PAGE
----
Written by: Classii Toronto Classifieds on November 5, 2017

By BlogTo

Toronto businesses that closed in October encompassed both longtime fixtures in the city (that will hopefully live on as different incarnations of themselves) and slightly less established places that will still be missed.

Here are the most notable Toronto businesses that closed in October.

House of Lords

Despite promises of property tax relief for small businesses along Yonge St., the longstanding Yonge St. hair salon packed up shop in early October.

Ashdale Brunch and Espresso

Having opened a little over two years ago in brunch-heavy Leslieville, this Queen East cafe closed with no warning or explanation.

Belmonte Raw

Another Leslieville spot – a shop specializing in cold-pressed juices –also shuttered last month (along with its second location in the Financial District’s PATH), after nine years in business.

The Green Room

This beloved hidden hangout in the Annex has lived many lives, and it lives on again where Crown and Tiger once was on College St. in Little Italy, but the funky back-alley space it once occupied deserves its own proper RIP.


The one highlight of the depressing subterranean Shops at Aura at Yonge & Gerrard closed at the end of October. But there’s still hope for fans of this popular mom-and-pop fast-food stall’s made-from-scratch Japanese curry – it’s currently looking for a new location.

Milestones (John & Richmond)

After 18 years in the Entertainment District, this chain restaurant at John & Richmond shut its doors so as not to compete with its sibling location at Yonge & Dundas.

The Rectory Cafe

A classic place to drink and dine on Toronto Island, the Rectory boasted a lovely lakeside patio. Its owners decided not to renew their lease and had their final day of service on October 15. The business was put up for sale, so there’s still a good chance it will be reincarnated in some form next year.

The Steady

This Miami-inspired, queer-friendly bar and vegan brunch joint in Bloorcourt opened in 2013 and closed on Halloween. The space has since been sold to an unknown buyer.

Written by: Classii Toronto Classifieds on October 30, 2017

Toronto led the pack of North American cities in The Economist’s 2017 Safe Cities index, which evaluates and ranks 60 global cities across four categories of security: digital, health, infrastructure and personal. While the Safe Cities Index measures relative rather than absolute safety, there does not appear to have been a vast improvement in overall levels of safety since the 2015 report. However, Toronto’s ranking jumped from 8th in 2015 to 4th in 2017, highlighting how the Canadian city has provided some stability in a rapidly changing world.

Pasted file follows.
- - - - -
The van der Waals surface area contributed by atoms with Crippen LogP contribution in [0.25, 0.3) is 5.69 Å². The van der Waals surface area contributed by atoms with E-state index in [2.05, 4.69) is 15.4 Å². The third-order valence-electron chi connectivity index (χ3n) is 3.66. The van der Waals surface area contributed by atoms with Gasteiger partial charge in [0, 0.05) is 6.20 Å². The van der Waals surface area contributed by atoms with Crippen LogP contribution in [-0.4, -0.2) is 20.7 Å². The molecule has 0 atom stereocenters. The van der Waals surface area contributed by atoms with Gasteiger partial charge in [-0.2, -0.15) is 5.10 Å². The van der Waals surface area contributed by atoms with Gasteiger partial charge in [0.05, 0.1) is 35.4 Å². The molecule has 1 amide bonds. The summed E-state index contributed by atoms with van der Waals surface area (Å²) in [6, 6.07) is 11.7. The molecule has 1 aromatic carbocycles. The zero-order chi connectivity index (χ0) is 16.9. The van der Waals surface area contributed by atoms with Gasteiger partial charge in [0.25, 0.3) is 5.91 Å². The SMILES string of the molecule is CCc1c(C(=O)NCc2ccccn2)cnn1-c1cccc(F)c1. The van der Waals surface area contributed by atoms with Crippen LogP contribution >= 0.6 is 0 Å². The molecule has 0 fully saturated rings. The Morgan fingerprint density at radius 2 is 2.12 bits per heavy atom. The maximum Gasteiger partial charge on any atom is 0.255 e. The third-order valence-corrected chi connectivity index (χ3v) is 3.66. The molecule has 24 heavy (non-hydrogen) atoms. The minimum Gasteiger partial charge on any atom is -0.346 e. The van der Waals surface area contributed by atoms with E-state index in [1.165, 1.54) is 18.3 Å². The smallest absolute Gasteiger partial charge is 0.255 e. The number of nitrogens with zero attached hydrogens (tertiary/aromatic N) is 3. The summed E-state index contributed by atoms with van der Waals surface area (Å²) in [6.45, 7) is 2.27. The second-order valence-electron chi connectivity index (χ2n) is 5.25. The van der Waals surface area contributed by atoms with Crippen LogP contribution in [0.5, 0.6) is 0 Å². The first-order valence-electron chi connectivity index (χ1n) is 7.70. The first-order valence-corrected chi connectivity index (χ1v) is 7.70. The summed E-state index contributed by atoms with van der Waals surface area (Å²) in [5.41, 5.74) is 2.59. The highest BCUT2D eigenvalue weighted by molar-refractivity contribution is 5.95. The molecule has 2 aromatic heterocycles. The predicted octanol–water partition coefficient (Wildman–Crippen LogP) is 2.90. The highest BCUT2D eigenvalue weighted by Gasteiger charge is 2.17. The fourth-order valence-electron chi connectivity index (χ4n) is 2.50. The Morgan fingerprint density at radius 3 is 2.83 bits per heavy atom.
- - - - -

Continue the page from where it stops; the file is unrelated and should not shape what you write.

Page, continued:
The report also touched upon how developments in smart city and green technology help cities address infrastructure safety concerns such as climate change and natural disasters. For example, a simulation study in Toronto predicted that if half the city’s roof surfaces were green, irrigated roofs, it would reduce temperatures across the entire city by 1-2 degrees Celsius.

Written by: Classii Toronto Classifieds on October 29, 2017

Anne Kingston Anne Kingston

In late September, Barack Obama spoke in Toronto at a brilliantly produced event offering the perfect forum for his uplifting “Yes, we still can” message. The occasion also provided a triumphant, brand-burnishing moment for its organizer, Canada 2020, the Ottawa-based enterprise that bills itself as “Canada’s leading, independent, progressive think tank.”

Canada 2020’s scarlet-and-white logo was plastered throughout the Metro Toronto Convention Centre—over the stage, on the T-shirts worn by helpful young volunteers. Screens overhead displayed logos of the event’s many sponsors (among them Shell, Bell, Facebook and Canada Goose) as well as images from past power schmoozes for which Canada 2020 is known—conferences, panels and summits attended by “thought leaders,” politicians, bureaucrats, entrepreneurs, journalists and academics who discuss Big Ideas—from inclusive prosperity to digital democracy. Images of Hillary Clinton, Richard Branson and Larry Summers, former U.S. treasury secretary, flashed by on the screen, as did a parade of big-L Liberals, prominently Justin Trudeau, members of his cabinet, and Ontario Premier Kathleen Wynne. Two of those ministers, Bill Morneau and Navdeep Bains*, sat in the audience, as did Wynne.